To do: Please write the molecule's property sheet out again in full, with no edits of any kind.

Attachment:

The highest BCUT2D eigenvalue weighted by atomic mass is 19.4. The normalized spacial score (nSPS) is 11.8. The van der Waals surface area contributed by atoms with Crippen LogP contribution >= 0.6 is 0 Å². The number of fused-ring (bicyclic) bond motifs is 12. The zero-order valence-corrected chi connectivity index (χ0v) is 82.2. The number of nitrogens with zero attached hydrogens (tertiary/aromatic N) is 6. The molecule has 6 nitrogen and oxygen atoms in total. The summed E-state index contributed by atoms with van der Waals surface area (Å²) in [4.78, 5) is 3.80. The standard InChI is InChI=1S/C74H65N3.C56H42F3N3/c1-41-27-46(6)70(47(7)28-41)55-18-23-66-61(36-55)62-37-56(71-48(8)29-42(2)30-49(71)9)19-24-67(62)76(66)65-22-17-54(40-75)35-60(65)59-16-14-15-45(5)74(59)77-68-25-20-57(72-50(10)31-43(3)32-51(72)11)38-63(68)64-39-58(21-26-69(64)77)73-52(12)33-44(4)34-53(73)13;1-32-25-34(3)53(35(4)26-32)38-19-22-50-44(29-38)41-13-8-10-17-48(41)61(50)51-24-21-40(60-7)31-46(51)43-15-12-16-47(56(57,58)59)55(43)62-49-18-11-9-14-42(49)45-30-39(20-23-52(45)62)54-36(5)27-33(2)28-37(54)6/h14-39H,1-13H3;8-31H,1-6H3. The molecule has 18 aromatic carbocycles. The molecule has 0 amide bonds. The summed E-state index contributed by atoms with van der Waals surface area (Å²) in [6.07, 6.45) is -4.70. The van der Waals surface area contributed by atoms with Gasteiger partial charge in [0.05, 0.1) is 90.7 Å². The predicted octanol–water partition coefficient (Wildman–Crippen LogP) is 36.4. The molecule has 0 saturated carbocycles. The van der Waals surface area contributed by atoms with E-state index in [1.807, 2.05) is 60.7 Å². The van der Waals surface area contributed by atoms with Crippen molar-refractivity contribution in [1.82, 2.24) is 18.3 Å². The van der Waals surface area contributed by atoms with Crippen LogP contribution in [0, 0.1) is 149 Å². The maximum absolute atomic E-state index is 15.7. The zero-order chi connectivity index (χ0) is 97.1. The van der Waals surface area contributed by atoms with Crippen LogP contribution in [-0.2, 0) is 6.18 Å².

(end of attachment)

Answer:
The highest BCUT2D eigenvalue weighted by atomic mass is 19.4. The normalized spacial score (nSPS) is 11.8. The van der Waals surface area contributed by atoms with Crippen LogP contribution >= 0.6 is 0 Å². The number of fused-ring (bicyclic) bond motifs is 12. The zero-order valence-corrected chi connectivity index (χ0v) is 82.2. The number of nitrogens with zero attached hydrogens (tertiary/aromatic N) is 6. The molecule has 6 nitrogen and oxygen atoms in total. The summed E-state index contributed by atoms with van der Waals surface area (Å²) in [4.78, 5) is 3.80. The standard InChI is InChI=1S/C74H65N3.C56H42F3N3/c1-41-27-46(6)70(47(7)28-41)55-18-23-66-61(36-55)62-37-56(71-48(8)29-42(2)30-49(71)9)19-24-67(62)76(66)65-22-17-54(40-75)35-60(65)59-16-14-15-45(5)74(59)77-68-25-20-57(72-50(10)31-43(3)32-51(72)11)38-63(68)64-39-58(21-26-69(64)77)73-52(12)33-44(4)34-53(73)13;1-32-25-34(3)53(35(4)26-32)38-19-22-50-44(29-38)41-13-8-10-17-48(41)61(50)51-24-21-40(60-7)31-46(51)43-15-12-16-47(56(57,58)59)55(43)62-49-18-11-9-14-42(49)45-30-39(20-23-52(45)62)54-36(5)27-33(2)28-37(54)6/h14-39H,1-13H3;8-31H,1-6H3. The molecule has 18 aromatic carbocycles. The molecule has 0 amide bonds. The summed E-state index contributed by atoms with van der Waals surface area (Å²) in [6.07, 6.45) is -4.70. The van der Waals surface area contributed by atoms with Gasteiger partial charge in [0.05, 0.1) is 90.7 Å². The predicted octanol–water partition coefficient (Wildman–Crippen LogP) is 36.4. The molecule has 0 saturated carbocycles. The van der Waals surface area contributed by atoms with E-state index in [1.807, 2.05) is 60.7 Å². The van der Waals surface area contributed by atoms with Crippen molar-refractivity contribution in [1.82, 2.24) is 18.3 Å². The van der Waals surface area contributed by atoms with Crippen LogP contribution in [0, 0.1) is 149 Å². The maximum absolute atomic E-state index is 15.7. The zero-order chi connectivity index (χ0) is 97.1. The van der Waals surface area contributed by atoms with Crippen LogP contribution in [-0.2, 0) is 6.18 Å².